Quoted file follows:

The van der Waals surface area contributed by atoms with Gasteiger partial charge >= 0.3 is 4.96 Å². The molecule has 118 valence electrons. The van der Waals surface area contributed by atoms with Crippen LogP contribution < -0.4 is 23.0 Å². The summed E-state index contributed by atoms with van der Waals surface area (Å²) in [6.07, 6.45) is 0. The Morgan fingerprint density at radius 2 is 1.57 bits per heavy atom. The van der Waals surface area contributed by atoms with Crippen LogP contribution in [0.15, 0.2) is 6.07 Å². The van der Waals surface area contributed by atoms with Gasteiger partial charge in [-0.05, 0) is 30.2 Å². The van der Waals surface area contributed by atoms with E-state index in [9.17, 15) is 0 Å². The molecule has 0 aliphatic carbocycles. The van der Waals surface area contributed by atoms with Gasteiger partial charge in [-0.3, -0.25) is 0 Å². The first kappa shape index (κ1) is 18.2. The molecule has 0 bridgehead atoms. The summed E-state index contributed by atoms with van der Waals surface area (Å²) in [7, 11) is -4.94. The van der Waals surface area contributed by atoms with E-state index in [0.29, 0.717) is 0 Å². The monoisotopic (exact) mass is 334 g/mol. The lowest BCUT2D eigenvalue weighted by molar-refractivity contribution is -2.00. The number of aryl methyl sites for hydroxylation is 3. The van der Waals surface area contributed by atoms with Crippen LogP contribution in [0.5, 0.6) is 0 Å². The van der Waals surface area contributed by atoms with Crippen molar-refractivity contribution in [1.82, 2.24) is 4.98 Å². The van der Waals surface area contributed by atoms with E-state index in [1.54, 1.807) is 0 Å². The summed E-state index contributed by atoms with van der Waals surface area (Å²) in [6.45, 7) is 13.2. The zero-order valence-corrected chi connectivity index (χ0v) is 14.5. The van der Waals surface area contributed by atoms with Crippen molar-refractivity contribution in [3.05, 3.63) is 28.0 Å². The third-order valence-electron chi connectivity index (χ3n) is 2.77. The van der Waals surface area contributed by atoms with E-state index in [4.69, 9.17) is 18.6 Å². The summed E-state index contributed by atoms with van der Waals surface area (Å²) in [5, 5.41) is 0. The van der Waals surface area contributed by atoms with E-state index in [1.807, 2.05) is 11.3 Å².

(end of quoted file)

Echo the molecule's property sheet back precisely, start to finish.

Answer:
The van der Waals surface area contributed by atoms with Gasteiger partial charge >= 0.3 is 4.96 Å². The molecule has 118 valence electrons. The van der Waals surface area contributed by atoms with Crippen LogP contribution < -0.4 is 23.0 Å². The summed E-state index contributed by atoms with van der Waals surface area (Å²) in [6.07, 6.45) is 0. The Morgan fingerprint density at radius 2 is 1.57 bits per heavy atom. The van der Waals surface area contributed by atoms with Crippen LogP contribution in [0.15, 0.2) is 6.07 Å². The van der Waals surface area contributed by atoms with Gasteiger partial charge in [-0.05, 0) is 30.2 Å². The van der Waals surface area contributed by atoms with E-state index in [9.17, 15) is 0 Å². The molecule has 0 aliphatic carbocycles. The van der Waals surface area contributed by atoms with Gasteiger partial charge in [-0.3, -0.25) is 0 Å². The first kappa shape index (κ1) is 18.2. The molecule has 0 bridgehead atoms. The summed E-state index contributed by atoms with van der Waals surface area (Å²) in [7, 11) is -4.94. The van der Waals surface area contributed by atoms with E-state index in [0.29, 0.717) is 0 Å². The monoisotopic (exact) mass is 334 g/mol. The lowest BCUT2D eigenvalue weighted by molar-refractivity contribution is -2.00. The number of aryl methyl sites for hydroxylation is 3. The van der Waals surface area contributed by atoms with Crippen LogP contribution in [0.5, 0.6) is 0 Å². The van der Waals surface area contributed by atoms with Crippen molar-refractivity contribution in [1.82, 2.24) is 4.98 Å². The van der Waals surface area contributed by atoms with E-state index in [1.54, 1.807) is 0 Å². The summed E-state index contributed by atoms with van der Waals surface area (Å²) in [6.45, 7) is 13.2. The zero-order valence-corrected chi connectivity index (χ0v) is 14.5. The van der Waals surface area contributed by atoms with Crippen molar-refractivity contribution in [3.05, 3.63) is 28.0 Å². The third-order valence-electron chi connectivity index (χ3n) is 2.77. The van der Waals surface area contributed by atoms with E-state index in [4.69, 9.17) is 18.6 Å². The summed E-state index contributed by atoms with van der Waals surface area (Å²) in [5, 5.41) is 0. The van der Waals surface area contributed by atoms with E-state index in [1.807, 2.05) is 11.3 Å².